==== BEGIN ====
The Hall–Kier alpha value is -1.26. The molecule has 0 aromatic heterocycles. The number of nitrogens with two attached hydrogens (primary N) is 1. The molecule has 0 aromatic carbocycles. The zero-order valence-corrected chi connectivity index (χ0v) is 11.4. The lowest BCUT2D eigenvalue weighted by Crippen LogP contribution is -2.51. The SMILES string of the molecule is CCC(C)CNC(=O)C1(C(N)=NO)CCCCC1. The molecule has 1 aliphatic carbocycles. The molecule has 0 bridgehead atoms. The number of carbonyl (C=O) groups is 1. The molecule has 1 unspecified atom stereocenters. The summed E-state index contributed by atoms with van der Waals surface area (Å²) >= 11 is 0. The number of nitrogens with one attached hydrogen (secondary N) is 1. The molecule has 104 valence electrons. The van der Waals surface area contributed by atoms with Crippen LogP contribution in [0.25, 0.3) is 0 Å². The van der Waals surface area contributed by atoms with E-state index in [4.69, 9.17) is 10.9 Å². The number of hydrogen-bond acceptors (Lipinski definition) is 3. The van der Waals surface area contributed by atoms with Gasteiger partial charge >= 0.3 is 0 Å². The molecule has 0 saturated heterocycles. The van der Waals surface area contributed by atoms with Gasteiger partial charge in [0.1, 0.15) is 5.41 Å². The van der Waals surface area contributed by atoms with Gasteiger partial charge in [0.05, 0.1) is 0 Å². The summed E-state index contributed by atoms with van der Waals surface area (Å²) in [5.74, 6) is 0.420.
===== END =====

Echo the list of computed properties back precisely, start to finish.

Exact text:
The Hall–Kier alpha value is -1.26. The molecule has 0 aromatic heterocycles. The number of nitrogens with two attached hydrogens (primary N) is 1. The molecule has 0 aromatic carbocycles. The zero-order valence-corrected chi connectivity index (χ0v) is 11.4. The lowest BCUT2D eigenvalue weighted by Crippen LogP contribution is -2.51. The SMILES string of the molecule is CCC(C)CNC(=O)C1(C(N)=NO)CCCCC1. The molecule has 1 aliphatic carbocycles. The molecule has 0 bridgehead atoms. The number of carbonyl (C=O) groups is 1. The molecule has 1 unspecified atom stereocenters. The summed E-state index contributed by atoms with van der Waals surface area (Å²) >= 11 is 0. The number of nitrogens with one attached hydrogen (secondary N) is 1. The molecule has 104 valence electrons. The van der Waals surface area contributed by atoms with Crippen LogP contribution in [0.25, 0.3) is 0 Å². The van der Waals surface area contributed by atoms with E-state index in [4.69, 9.17) is 10.9 Å². The number of hydrogen-bond acceptors (Lipinski definition) is 3. The van der Waals surface area contributed by atoms with Gasteiger partial charge >= 0.3 is 0 Å². The molecule has 0 saturated heterocycles. The van der Waals surface area contributed by atoms with Gasteiger partial charge in [0.1, 0.15) is 5.41 Å². The van der Waals surface area contributed by atoms with Gasteiger partial charge in [0.05, 0.1) is 0 Å². The summed E-state index contributed by atoms with van der Waals surface area (Å²) in [5.74, 6) is 0.420.